Negretti (1999) reported that the participants often used explicit and economical strategies in order to manage procedures and tasks, maintain social cohesion, and show awareness of chat features. NS and NNS created a sense of inter-subjective communication by means of accepting, rejecting, and explaining ideas. While meaning negotiation is the essence of language interaction, language learners use other interactional strategies, such as technical actions, social formulations, error corrections, and discourse management more frequently than they do in face-to-face discussions.

The importance of student social or peer networks to learning is gaining increasing recognition within the education literature, (Cho, Christian, & Charney, 2006; Dawson, 2010). The different patterns of networking that are demonstrated by high-performing students as distinct from low performers, teachers making use of these patterns to monitor network composition, and the types of networks students foster in an online education setting, all have an impact on learning performance.

Application of Technology to Language Learning:

Digital technology has expanded the borders of the foreign language classroom and opened new avenues for language learners' legitimate peripheral participation (Black, 2009). It has opened up opportunities for the construction of new knowledge through e-enabled dialogue and debate. For digital technology to be used in language learning, two factors need to be taken into consideration: computer hardware and language teachers being able to use the digital technology for language learning.

Great investments have been put into digital technology recently. According to the China Daily (News Office, 2010), more than 384,000,000 Chinese people are using the internet: 346,000,000 are using broadband for the internet and 233,000,000 are using mobile technology for the internet. BBC News education correspondents also propose that digital technology should be university 'priority' (Coughlan, 2010). "Creative digital technologies must be a national priority in UK universities" (Industry and University Report, 2010).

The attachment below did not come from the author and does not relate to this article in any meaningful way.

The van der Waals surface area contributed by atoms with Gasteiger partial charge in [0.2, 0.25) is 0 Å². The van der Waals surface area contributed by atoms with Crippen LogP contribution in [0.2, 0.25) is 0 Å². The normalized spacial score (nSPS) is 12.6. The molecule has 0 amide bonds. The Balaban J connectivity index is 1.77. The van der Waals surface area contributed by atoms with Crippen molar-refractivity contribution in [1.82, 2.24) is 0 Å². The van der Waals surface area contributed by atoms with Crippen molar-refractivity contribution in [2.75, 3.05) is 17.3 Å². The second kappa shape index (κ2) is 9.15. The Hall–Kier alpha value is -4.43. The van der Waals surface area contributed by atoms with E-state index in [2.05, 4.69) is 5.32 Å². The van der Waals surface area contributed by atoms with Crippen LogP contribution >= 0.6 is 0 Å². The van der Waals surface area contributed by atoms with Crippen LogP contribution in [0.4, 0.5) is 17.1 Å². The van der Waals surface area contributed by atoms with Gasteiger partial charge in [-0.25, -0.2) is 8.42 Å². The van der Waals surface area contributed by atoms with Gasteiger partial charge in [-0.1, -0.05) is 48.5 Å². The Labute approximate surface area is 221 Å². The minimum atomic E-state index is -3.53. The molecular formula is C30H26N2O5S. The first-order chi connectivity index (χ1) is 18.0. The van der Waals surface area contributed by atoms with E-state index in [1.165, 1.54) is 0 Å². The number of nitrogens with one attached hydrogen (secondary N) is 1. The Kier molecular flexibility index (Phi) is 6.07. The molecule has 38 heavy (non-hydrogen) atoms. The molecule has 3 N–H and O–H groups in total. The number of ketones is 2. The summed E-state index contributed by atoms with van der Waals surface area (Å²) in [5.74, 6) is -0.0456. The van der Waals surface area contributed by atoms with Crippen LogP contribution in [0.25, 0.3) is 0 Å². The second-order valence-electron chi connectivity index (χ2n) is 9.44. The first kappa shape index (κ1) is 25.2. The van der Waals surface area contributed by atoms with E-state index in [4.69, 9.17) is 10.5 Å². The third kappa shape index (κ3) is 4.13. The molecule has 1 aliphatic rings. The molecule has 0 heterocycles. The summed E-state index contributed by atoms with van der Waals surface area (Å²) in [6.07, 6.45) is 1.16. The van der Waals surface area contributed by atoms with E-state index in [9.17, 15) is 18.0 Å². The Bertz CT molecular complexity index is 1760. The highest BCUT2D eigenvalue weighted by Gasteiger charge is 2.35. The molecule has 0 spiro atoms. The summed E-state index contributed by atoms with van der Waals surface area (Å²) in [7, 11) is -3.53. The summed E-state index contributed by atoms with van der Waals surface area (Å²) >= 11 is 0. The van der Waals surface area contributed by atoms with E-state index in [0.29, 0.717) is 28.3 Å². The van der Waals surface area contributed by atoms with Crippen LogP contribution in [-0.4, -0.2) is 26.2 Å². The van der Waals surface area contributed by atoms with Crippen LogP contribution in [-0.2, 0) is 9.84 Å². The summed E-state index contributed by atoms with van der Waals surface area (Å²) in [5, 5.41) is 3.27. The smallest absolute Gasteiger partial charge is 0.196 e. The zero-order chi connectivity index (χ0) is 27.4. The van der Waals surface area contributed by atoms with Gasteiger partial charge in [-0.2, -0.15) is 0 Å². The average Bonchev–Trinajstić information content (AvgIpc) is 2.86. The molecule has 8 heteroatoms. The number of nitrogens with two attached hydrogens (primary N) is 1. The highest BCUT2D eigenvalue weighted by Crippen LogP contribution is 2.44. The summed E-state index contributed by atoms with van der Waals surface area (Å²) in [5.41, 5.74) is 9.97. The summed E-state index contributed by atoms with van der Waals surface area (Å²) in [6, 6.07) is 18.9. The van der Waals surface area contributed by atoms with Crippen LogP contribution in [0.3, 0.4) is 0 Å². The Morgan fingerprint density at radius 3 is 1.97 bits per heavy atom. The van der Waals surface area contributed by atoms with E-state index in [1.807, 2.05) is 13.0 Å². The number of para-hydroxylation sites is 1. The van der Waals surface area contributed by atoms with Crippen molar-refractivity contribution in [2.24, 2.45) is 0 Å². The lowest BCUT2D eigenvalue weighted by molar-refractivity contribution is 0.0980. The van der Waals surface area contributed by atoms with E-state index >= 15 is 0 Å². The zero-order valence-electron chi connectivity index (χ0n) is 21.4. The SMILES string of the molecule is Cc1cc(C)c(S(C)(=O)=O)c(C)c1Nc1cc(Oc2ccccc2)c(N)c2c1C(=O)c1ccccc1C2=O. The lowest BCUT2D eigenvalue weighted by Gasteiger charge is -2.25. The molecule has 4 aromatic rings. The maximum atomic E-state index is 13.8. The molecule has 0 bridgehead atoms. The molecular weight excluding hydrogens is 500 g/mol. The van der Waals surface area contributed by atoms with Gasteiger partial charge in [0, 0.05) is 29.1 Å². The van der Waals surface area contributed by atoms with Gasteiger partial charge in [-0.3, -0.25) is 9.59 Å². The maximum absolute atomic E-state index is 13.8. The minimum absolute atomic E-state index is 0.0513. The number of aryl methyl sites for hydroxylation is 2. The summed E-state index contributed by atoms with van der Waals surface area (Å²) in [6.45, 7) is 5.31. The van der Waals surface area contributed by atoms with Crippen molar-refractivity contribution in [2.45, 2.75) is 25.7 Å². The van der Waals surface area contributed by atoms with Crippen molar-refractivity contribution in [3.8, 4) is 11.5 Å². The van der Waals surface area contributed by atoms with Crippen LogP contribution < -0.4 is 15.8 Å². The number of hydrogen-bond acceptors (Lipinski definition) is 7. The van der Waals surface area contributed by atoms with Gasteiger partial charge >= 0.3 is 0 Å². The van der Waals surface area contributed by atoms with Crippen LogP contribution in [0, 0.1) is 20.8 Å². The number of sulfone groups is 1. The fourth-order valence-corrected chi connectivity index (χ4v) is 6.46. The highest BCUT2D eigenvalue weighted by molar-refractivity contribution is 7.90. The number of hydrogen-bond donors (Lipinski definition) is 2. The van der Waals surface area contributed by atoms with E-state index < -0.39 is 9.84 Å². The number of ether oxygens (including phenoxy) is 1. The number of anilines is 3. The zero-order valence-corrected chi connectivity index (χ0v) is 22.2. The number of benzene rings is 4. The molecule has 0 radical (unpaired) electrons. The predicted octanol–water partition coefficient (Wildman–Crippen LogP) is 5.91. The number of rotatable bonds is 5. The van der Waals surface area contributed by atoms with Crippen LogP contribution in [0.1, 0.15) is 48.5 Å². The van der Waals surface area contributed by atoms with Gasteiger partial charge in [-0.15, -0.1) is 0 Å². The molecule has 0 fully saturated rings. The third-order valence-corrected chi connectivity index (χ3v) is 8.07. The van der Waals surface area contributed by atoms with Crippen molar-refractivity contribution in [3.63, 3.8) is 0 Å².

As for language teachers using digital technology in language learning, an on-line survey by Toner et al. (2008) shows that language teachers in higher education are technologically very literate and institutions are well provided with a range of technologies including multimedia language learning. This is encouraging in that among the total of 147 responses received, 87 from teachers working in UK universities representing 62 UK higher education establishments.

As for technology-supported language learning in communities, Fitze's (2006) experiment on written electronic discussion shows that advanced EFL 2 students utilized a wider variety of communicative strategies (e.g., clarification requests, dis/agreement statements, social formulations, topic managements) in online discussion. DiGiovanni and Nagaswami (2001) illustrated that the proportion of agreement or disagreement with ideas, or with the organization of ideas, was high in synchronous online peer discussion. Jones et al. (2006) further investigated the area of online peer responses and discovered that the foreign language students in synchronous online sessions tend to centre round global concerns (e.g., content, organization, topic, and thesis) in relational communication in synchronous online sessions; whereas Jones et al.'s finding contradicts Liu and Sadler's (2003), in which computer-enhanced groups tended to focus on local revisions.

The current tendency of digital technology in language learning is shifting away from text-only computer-mediated communications (CMC) to more open forums of participation, such as blogs and wikis (Zheng, et. al. 2009). That is, the study of informal (out-of-class) use of digital technologies is going beyond rehearsal activity to achieve message-orientated communication (Barr et al., 2005). The boom in high-tech encourages learners to turn to technology for supplementary learning opportunities, such as e-reading materials, e-interactive resources and e-support for their study. To make good use of the new technology to facilitate faster, better, or more satisfying learning, and to play to the strengths of technology-based learning, web 2.0 came into being.

Web 2.0 and Wiki Used for On-line Collaboration in Language Learning

Web 2.0 is defined as a second-generation or more personalized communication form of the World Wide Web that emphasizes active participation, connectivity, collaboration, and the sharing of knowledge and ideas among users. Users can not only create their own content but also mix, amend, and recombine content, and by doing so are relatively more 'open to the world', and welcoming comments and revisions (McLoughlin & Lee, 2007). Boyd (2007) claims that the social aspects of web 2.0 have great potential for enhancing education. Barlow (2008) argues that web 2.0 tools also offer an exciting opportunity to create a classroom without walls because they enable learning to take place wherever and whenever possible. With a wide choice of communication and collaboration tools for students to use such as social bookmarking systems, blogs, and wikis (Anderson, 2007; Hughes, 2009; Mason & Rennie, 2008; Redecker, 2009), web 2.0 provides a good environment for fostering students' learning skills. Oliver (2007) encourages that technology integration courses need to be redesigned to leverage new web 2.0 tools.